APC and the other side of merger
The governing All Progressives Congress (APC) has not been itself since the inauguration of the 8th Senate about three weeks ago. The election of the new officers of the National Assembly, all of whom were opposed by a section of the party leadership, has thrown the party into a state of turmoil that is now rocking the party to its foundations.
By Jude Opara
Against the position of the party, Senator Bukola Saraki from Kwara State, North Central Nigeria was elected as the Senate President while Rep. Yakubu Dogara from Bauchi State, North East Nigeria emerged as the Speaker of the House of Representatives. The party wanted Senator Ahmed Lawan from Yobe State, North East Nigeria as the Senate President and Rep. Femi Gbajabiamila from Lagos State, South West Nigeria as the Speaker.
The crisis that rocked the party also cost it the opportunity of producing the Deputy Senate President as Senator Ike Ekweremadu of the opposition Peoples Democratic Party (PDP) emerged in what many analysts say was a direct consequence of the insistence of the APC leadership not to allow the legislators a free way in the election of their principal officers.
APC National Leader Senator Bola Ahmed Tinubu discussing with President Muhammadu Buhari and National Chairman of APC Chief John Oyegun during APC Joint Leadership Meeting held in Abuja. Photo by Gbemiga Olamikan.
Many critics have also flayed Senator Saraki and Mr. Dogara for what they their aspirations inputting that the two men should have stayed quiet in the face of the seeming bias of the party against the two of them.
The APC is a coalition of four political parties that wanted to wrestle power from the then ruling PDP. The Action Congress of Nigeria (ACN), the All Nigeria Peoples Party (ANPP), the Congress for Progressives Change (CPC), the New PDP as well as a fraction from the All Progressives Grand Alliance (APGA).
Looking at the major players behind these political parties, one could easily notice that they came to the party with different ideologies and agenda. One could argue that the CPC for instance led by General Muhammadu Buhari accepted to go into that alliance because of the difficulty it had in capturing power using only the celebrated anti-corruption disposition of the general.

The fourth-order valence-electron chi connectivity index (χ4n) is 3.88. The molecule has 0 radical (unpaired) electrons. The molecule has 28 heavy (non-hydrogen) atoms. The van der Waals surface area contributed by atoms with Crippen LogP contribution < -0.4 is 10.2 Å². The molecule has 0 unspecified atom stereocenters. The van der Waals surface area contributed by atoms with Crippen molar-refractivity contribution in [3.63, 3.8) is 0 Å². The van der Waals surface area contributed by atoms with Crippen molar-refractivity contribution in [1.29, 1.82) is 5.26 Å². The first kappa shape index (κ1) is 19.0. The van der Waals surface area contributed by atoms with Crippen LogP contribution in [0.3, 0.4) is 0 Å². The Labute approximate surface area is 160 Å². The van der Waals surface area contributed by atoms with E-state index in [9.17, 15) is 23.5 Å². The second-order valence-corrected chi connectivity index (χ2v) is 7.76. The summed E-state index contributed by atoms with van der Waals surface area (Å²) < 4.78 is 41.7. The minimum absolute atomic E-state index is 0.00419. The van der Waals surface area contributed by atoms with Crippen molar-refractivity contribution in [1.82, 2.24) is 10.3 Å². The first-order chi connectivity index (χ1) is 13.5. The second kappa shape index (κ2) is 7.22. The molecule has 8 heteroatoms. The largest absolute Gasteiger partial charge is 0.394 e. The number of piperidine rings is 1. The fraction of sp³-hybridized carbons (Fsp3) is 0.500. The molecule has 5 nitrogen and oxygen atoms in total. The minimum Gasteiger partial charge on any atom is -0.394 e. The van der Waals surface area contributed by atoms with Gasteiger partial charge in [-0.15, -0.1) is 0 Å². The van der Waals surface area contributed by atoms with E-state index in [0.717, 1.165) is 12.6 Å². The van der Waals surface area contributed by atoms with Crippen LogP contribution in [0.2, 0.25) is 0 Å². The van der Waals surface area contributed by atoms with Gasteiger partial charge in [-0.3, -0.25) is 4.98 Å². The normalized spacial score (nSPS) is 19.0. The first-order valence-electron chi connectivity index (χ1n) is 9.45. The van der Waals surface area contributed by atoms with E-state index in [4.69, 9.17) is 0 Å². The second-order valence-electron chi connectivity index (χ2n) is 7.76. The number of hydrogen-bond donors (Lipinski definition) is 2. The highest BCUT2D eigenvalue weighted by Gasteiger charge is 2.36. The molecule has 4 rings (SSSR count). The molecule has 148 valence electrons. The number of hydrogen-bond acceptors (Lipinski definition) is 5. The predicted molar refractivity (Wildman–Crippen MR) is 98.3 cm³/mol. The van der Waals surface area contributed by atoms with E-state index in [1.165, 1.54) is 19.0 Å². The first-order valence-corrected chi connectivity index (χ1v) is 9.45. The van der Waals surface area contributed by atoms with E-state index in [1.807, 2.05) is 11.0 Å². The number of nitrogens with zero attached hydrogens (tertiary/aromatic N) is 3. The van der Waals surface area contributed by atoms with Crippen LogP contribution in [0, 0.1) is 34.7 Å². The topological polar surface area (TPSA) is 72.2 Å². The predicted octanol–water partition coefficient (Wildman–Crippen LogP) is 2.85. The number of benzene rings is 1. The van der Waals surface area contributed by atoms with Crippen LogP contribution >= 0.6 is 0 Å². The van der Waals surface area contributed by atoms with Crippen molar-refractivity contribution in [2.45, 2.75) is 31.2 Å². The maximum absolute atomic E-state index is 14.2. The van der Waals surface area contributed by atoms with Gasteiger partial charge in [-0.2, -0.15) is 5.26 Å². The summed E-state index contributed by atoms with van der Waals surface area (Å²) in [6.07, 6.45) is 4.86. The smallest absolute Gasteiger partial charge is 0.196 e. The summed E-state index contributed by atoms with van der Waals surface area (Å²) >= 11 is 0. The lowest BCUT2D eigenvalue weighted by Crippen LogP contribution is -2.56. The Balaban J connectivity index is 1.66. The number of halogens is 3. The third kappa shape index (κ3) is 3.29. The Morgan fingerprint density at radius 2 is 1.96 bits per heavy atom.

The ACN led by former Lagos State governor, Senator Bola Tinubu was more interested in widening its scope of control outside the South West where it had held sway since the return of the country to democratic governance in 1999. Since it was difficult to be freely accepted outside the zone, the merger was then necessary.
The ANPP which had former Abia State governor, Dr. Ogbonnaya Onu as its chairman at the time of the merger was also fast loosing grip of its strongholds including the Northeast where it had earlier controlled with ease. Therefore to remain relevant, it had to accept the merger.
One of the main fragments of the APC actually came from the former members of the PDP who got disenchanted with the way the then ruling party was conducting its affairs. The issue came to a head when five sitting governors from Rivers, Kano, Kwara, Sokoto and Adamawa States stormed out of the PDP’s convention ground to form what became known as the New PDP.
A faction of the APGA led by the politically restive Imo State governor, Chief Rochas Okorocha who pulled away to join the merger arrangement.
From what has been playing out lately, it is very clear that the groups that formed the APC which has now captured power at the centre did not sit to discuss how to distribute the offices and positions despite winning the March 28 Presidential and National Assembly elections, two clear months before the handover of government on May 29.
If they had taken cognizance of the fact that the party was made up of tendencies from different regions of the country and different political blocs they should have painstakingly worked out how to handle the issue also with the spirit of give and take and above all in the overall national interest.
Unfortunately what has been playing out looks like one or two of the different blocs wanting to either take everything or dictate the pace, leading to exchange of blows by party members in the Senate and the House of Representatives last week.
It is thus not surprising that the opposition PDP is now shouting that the APC seems not to know what to do with power claiming that the party just wanted to capture power without really knowing what to do with it.
A PDP chieftain, Chief Chyna Iwanyanwu in a recent interview with Vanguard described what is happening in the APC as what happens when thieves come to share their loot.
There is another school of thought that strongly believes that without President Buhari, the APC will amount to nothing which means that the party may soon lose what they have should they continue to indulge in the unhealthy infighting.
There is a school of thought that also believes that what is happening in the party is a fall out of the presidential primaries as it is alleged that a party chieftain, Atiku Abubakar worked against the interest of Tinubu as a payback for the latter’s refusal to help his own presidential aspiration.
Yes even as the Senate has managed to name other principal officers with Senator Ali Ndume from Borno, North East emerging as the Senate Majority Leader, it is yet to be seen how the House will navigate the landmines when it resumes on July 21.
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